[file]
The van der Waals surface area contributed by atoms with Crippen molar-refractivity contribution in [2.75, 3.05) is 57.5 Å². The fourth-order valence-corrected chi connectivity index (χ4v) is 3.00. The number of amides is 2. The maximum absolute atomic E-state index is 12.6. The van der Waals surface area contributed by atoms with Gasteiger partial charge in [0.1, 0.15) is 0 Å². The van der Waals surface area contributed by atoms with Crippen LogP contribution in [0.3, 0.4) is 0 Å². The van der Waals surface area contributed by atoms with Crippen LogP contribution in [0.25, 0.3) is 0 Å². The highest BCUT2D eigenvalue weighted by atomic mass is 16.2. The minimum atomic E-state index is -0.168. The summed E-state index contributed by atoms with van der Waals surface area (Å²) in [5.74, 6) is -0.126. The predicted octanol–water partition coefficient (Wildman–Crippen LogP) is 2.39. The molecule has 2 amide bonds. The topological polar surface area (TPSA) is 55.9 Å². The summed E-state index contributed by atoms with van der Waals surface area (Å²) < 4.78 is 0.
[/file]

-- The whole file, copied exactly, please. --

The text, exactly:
The van der Waals surface area contributed by atoms with Crippen molar-refractivity contribution in [2.75, 3.05) is 57.5 Å². The fourth-order valence-corrected chi connectivity index (χ4v) is 3.00. The number of amides is 2. The maximum absolute atomic E-state index is 12.6. The van der Waals surface area contributed by atoms with Gasteiger partial charge in [0.1, 0.15) is 0 Å². The van der Waals surface area contributed by atoms with Crippen LogP contribution in [0.3, 0.4) is 0 Å². The van der Waals surface area contributed by atoms with Crippen LogP contribution in [0.25, 0.3) is 0 Å². The highest BCUT2D eigenvalue weighted by atomic mass is 16.2. The minimum atomic E-state index is -0.168. The summed E-state index contributed by atoms with van der Waals surface area (Å²) in [5.74, 6) is -0.126. The predicted octanol–water partition coefficient (Wildman–Crippen LogP) is 2.39. The molecule has 2 amide bonds. The topological polar surface area (TPSA) is 55.9 Å². The summed E-state index contributed by atoms with van der Waals surface area (Å²) < 4.78 is 0.